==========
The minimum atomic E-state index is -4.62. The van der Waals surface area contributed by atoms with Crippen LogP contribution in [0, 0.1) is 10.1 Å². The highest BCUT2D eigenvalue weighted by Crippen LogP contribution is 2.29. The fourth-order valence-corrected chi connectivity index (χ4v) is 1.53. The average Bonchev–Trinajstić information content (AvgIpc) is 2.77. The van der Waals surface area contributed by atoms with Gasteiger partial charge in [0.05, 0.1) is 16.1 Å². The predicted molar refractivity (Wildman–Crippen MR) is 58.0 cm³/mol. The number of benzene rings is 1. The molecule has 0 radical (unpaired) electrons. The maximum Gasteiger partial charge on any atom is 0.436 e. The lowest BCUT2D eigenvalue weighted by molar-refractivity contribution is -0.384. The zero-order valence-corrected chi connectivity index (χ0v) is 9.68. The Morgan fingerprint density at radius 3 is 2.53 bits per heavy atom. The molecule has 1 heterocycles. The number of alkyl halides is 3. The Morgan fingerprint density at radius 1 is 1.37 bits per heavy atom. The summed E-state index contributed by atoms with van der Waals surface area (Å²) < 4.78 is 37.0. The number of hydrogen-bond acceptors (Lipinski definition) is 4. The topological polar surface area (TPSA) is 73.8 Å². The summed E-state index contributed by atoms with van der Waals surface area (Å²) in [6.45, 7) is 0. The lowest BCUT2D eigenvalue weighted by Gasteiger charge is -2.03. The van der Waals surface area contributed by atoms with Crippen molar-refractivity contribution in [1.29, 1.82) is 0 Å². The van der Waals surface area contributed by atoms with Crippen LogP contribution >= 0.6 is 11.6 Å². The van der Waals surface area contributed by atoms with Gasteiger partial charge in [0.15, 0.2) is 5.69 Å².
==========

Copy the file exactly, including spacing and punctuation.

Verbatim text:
The minimum atomic E-state index is -4.62. The van der Waals surface area contributed by atoms with Crippen LogP contribution in [0, 0.1) is 10.1 Å². The highest BCUT2D eigenvalue weighted by Crippen LogP contribution is 2.29. The fourth-order valence-corrected chi connectivity index (χ4v) is 1.53. The average Bonchev–Trinajstić information content (AvgIpc) is 2.77. The van der Waals surface area contributed by atoms with Gasteiger partial charge in [0.05, 0.1) is 16.1 Å². The predicted molar refractivity (Wildman–Crippen MR) is 58.0 cm³/mol. The number of benzene rings is 1. The molecule has 0 radical (unpaired) electrons. The maximum Gasteiger partial charge on any atom is 0.436 e. The lowest BCUT2D eigenvalue weighted by molar-refractivity contribution is -0.384. The zero-order valence-corrected chi connectivity index (χ0v) is 9.68. The Morgan fingerprint density at radius 3 is 2.53 bits per heavy atom. The molecule has 1 heterocycles. The number of alkyl halides is 3. The Morgan fingerprint density at radius 1 is 1.37 bits per heavy atom. The summed E-state index contributed by atoms with van der Waals surface area (Å²) < 4.78 is 37.0. The number of hydrogen-bond acceptors (Lipinski definition) is 4. The topological polar surface area (TPSA) is 73.8 Å². The summed E-state index contributed by atoms with van der Waals surface area (Å²) in [6.45, 7) is 0. The lowest BCUT2D eigenvalue weighted by Gasteiger charge is -2.03. The van der Waals surface area contributed by atoms with Crippen molar-refractivity contribution in [1.29, 1.82) is 0 Å². The van der Waals surface area contributed by atoms with Crippen LogP contribution >= 0.6 is 11.6 Å². The van der Waals surface area contributed by atoms with Gasteiger partial charge in [0.15, 0.2) is 5.69 Å².